The Benefits of Flying IFR – the EASA Enroute IR or Basic IR with enroute module

There are possibly only a few dozen Enroute IR (EIR) holders in Europe. I am one of them and I would like to share my thoughts on it. After all, this rating will soon disappear, only to rise from the ashes, re-branded and improved under the name “Basic IR”. I truly think that this is an important step to increasing the instrument rated number of private pilots. An instrument rating is a useful tool that makes any pilot a better pilot. It expands our skills and knowledge, teaches us risk management and takes us further, not only literally.

Of course, the Basic IR is what should’ve been the replacement of the proper IR. But EASA wasn’t bold enough to completely replace the way-too-complicated rating with something built on a common sense approach. The result is this Basic IR, an instrument rating that isn’t ICAO compliant, but at least enables us general aviation pilots to climb into the clouds without too much hassle.

The Basic IR will consist of three modules. One for instrument flying basics, one for enroute IFR flying and another for flying in clouds from takeoff to landing – albeit to slightly higher minimums compared to the normal IR.

Benefits of the Enroute IR or Basic IR enroute module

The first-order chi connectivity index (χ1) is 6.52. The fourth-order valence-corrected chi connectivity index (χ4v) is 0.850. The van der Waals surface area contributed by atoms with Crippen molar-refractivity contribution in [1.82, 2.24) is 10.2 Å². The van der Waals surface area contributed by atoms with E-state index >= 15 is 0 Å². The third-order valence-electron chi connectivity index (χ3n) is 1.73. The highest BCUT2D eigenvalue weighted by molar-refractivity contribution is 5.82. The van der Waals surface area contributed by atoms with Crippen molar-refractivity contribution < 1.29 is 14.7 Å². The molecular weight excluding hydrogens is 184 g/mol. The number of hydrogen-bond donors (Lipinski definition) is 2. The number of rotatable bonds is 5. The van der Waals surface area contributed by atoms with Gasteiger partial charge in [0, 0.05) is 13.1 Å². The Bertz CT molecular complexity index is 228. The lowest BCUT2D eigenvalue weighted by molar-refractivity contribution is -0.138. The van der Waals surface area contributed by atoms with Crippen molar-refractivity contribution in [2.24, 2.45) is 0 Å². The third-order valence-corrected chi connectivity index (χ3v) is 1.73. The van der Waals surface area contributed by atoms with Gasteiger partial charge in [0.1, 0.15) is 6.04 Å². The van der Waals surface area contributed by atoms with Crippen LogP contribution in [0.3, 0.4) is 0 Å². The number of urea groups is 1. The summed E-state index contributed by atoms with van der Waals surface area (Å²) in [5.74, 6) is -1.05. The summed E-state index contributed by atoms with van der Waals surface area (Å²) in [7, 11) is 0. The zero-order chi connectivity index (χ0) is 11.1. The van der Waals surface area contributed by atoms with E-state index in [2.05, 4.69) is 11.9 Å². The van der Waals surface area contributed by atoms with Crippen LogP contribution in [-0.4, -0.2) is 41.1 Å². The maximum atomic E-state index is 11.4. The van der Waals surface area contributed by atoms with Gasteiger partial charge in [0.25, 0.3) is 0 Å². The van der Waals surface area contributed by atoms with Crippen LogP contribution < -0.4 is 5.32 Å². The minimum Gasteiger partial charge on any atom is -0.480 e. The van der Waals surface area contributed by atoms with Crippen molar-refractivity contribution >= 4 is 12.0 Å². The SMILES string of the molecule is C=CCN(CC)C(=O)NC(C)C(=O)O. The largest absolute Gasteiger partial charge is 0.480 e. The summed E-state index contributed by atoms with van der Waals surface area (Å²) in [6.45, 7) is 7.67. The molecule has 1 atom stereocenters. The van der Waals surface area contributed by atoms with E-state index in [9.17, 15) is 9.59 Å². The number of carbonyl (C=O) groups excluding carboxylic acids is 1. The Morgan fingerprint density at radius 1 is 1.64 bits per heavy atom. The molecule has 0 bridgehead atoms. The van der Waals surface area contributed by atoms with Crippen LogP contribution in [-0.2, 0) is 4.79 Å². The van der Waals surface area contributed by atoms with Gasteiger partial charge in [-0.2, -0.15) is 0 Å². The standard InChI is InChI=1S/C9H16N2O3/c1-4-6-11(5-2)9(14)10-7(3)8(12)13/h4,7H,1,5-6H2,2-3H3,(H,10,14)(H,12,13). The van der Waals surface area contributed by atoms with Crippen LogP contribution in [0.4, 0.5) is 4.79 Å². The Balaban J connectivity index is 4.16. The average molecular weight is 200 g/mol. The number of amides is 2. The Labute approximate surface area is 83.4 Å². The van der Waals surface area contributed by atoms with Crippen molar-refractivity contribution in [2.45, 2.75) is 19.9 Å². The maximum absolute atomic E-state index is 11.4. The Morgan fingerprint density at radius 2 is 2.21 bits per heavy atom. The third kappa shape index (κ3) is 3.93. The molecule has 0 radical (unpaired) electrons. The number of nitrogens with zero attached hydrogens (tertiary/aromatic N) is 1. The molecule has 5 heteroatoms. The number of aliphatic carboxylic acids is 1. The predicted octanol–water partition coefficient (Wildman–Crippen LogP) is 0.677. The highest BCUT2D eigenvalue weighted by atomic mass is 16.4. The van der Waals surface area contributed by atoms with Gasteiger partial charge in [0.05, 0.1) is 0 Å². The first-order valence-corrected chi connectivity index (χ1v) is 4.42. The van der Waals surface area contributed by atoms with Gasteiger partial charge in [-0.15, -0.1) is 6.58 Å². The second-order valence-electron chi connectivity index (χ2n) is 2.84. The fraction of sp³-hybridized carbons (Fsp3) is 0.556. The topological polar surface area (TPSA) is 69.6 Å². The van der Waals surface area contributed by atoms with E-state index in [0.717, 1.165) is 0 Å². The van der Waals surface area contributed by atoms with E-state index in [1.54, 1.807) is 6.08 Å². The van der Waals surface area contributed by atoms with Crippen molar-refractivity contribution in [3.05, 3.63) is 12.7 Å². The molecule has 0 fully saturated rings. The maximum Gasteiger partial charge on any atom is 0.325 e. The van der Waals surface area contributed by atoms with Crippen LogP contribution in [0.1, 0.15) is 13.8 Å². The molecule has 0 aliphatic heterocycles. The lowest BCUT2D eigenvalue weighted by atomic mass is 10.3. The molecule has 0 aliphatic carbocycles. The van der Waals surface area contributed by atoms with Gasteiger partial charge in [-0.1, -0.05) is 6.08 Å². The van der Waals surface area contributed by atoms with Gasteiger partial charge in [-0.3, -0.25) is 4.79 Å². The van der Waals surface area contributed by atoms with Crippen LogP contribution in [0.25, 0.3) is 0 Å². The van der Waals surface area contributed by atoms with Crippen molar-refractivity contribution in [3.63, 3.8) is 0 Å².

Flying with Enroute IR Basic IR myclimbrate IMG-20190218-WA0000.jpg
The Enroute and Basic IR make complex airspace accessible to GA (e.g. TMA Zurich)

Many pilots and instructors tried to convince me that this rating is not useful, based on the argument that bad weather is usually encountered on takeoff and landing, while the IFR cruise is on top in the sunshine. Well yes, weather-wise I get that. What is neglected are all the other benefits of IFR flying, among those:

  1. Crossing the airspace of large airports: Some TMAs, such as the airspace of Zurich is almost a no-fly zone for VFR pilots. In the image above we are cruising IFR at FL090 crossing the terminal area in a straight line on a direct routing;
  2. Simplified radio work:¬†When flying VFR, I often have to repeat the same information all over again on initial calls when changing frequencies. After joining IFR it will be a matter of seconds: “Langen radar, HB-ADA, direct KPT, FL090” – “Radar contact.”. That’s it. Of course, transmitting under IFR is more structured and precise but this isn’t a drawback. Once learned, it will always be the same;
  3. Becoming a better pilot: This could be, in my opinion, the explanation of why FAA pilots are statistically safer than those in Europe. More than half of their pilot population has an instrument rating. Most of them aren’t maintaining their currency, but they still learned a lot more about flying than the average Joe on the old continent. Personally, I feel like a safer pilot because even when flying VFR I am very certain about my navigation skills, I am more aware of my piloting (which is dependent on my currency) and I am more structured than I was before getting the IR (I also hold the FAA IR);
  4. Having the middle airspace for yourself: The airspace between, say 5’000ft and 12’000ft is almost empty. You’re usually above all the sailplanes and local low-level VFR traffic;
  5. Simple flight planning: Simply type your destination into the free flight planning tool and fly it. Use their chatbot on Telegram to delay, cancel or amend your flight plan right from your smart device. The chatbot will even send you an updated briefing pack before your departure or answer your requests for the latest weather radar instantly. It really is an amazing help and I can only recommend it.